Catalyst element 46 is extruded from a ceramic refractory composition, such as aluminum oxide, and coated with catalytic materials, such as platinum and palladium, to promote oxidation of unburned exhaust constituents and/or reduction of oxides of nitrogen. As exhaust gases warm converter 34 and react exothermically therein, ceramic catalyst element 46 thermally expands far less than the stainless steel housing formed by shell 54, inner tube 42, upper plate 52 and extension 68. If this difference in thermal expansions is not compensated, element 46 will become loose within shell 54 leading to mechanical deterioration of the catalyst element.

However, mica ring 66 forces extension 68 upwardly and maintains catalyst element 46 in compression between extension flange 76 and upper plate flange 60. As converter 34 warms, mica ring 66 expands axially at a faster rate than either ceramic element 46 or any of the stainless steel members forming the converter housing. The mica ring's high axial expansion rate ensures that catalyst element 46 is supported and immobilized within shell 54 throughout the range of temperatures to which converter 34 may be subjected. In this particular embodiment, it is contemplated that a knitted wire mesh may be wrapped about element 46 to provide radial support for element 46.

There are many types of mica which exhibit rates of linear thermal expansion greater than those for monolithic catalyst elements and metal converter housings. FIG. 6 compares the linear thermal expansion displayed by large flake muscovite mica formed into mica heater plate and by phlogopite mica with that displayed by stainless steel.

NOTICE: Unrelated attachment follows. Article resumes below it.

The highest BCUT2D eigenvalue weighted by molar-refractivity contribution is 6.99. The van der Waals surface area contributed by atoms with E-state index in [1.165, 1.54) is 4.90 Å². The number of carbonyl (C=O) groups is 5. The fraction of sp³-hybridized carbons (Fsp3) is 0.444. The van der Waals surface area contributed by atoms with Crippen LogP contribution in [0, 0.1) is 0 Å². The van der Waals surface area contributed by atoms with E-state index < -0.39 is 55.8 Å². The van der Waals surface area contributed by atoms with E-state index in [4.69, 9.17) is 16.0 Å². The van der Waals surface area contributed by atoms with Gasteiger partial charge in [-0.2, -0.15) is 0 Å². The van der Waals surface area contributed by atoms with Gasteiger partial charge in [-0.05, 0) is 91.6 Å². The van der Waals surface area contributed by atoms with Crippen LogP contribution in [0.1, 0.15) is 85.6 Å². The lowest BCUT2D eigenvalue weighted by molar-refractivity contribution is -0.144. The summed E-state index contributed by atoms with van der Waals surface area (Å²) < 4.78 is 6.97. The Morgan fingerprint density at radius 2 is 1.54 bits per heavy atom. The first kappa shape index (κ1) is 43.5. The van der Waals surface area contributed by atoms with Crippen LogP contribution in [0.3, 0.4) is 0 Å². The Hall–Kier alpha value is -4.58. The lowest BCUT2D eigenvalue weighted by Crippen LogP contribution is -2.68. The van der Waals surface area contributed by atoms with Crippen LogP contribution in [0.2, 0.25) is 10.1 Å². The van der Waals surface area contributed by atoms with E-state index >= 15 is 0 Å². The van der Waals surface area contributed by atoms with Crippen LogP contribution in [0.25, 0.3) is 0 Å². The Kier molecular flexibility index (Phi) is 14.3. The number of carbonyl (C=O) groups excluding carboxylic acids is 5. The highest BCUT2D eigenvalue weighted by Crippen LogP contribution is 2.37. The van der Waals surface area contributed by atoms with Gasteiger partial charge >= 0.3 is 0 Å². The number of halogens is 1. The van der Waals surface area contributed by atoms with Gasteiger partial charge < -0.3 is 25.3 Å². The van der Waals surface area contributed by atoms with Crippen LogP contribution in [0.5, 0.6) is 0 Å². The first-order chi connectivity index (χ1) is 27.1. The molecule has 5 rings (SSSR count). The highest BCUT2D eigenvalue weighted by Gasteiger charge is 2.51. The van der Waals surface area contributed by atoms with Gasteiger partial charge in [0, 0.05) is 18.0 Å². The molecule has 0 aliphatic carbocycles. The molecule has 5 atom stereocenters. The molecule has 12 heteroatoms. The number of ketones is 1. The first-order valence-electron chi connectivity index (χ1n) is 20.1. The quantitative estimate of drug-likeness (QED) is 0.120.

Referring to FIG. 6, it will be noted that the linear expansion of stainless steel, plotted as line A, is only about 2 percent over the operating range of a catalytic converter. On the other hand, the linear expansion of phlogopite mica, plotted as curve B, exceeds 300 percent over this same range. Moreover, after initial heating above about 2060R, phlogopite does not contract along curve B but instead contracts along and subsequently follows the dashed curve C, thus having a residual expansion shown by the distance between curve B and dashed curve C.

It will be appreciated, of course, that mica spacers and rings 28, 30, 30' and 66 formed of phlogopite do not expand 300 percent within their converter housings. Instead the tendency for thermal expansion is converted into forces which support and immobilize the monolithic catalyst elements. The forces generated may be understood from curve D and dashed curve E which illustrate the initial and subsequent thermal expansion of phlogopite mica against a compression load of 30 psi.

The linear thermal expansion of large flake muscovite mica splittings, bonded with a silicone binder into mica heater plate, is plotted as lines F and G and dashed line H. Below about 1660R the mica heater plate follows line F, expanding faster than the stainless steel and ceramic materials. Between about 1660R and about 1770R the binder decomposes, allowing the mica splittings to separate and assume their free height and thus causing the heater plate to expand along line G. After the binder is fully decomposed, the heater plate follows dashed line H, having a residual expansion shown by the distance between line F and dashed line H.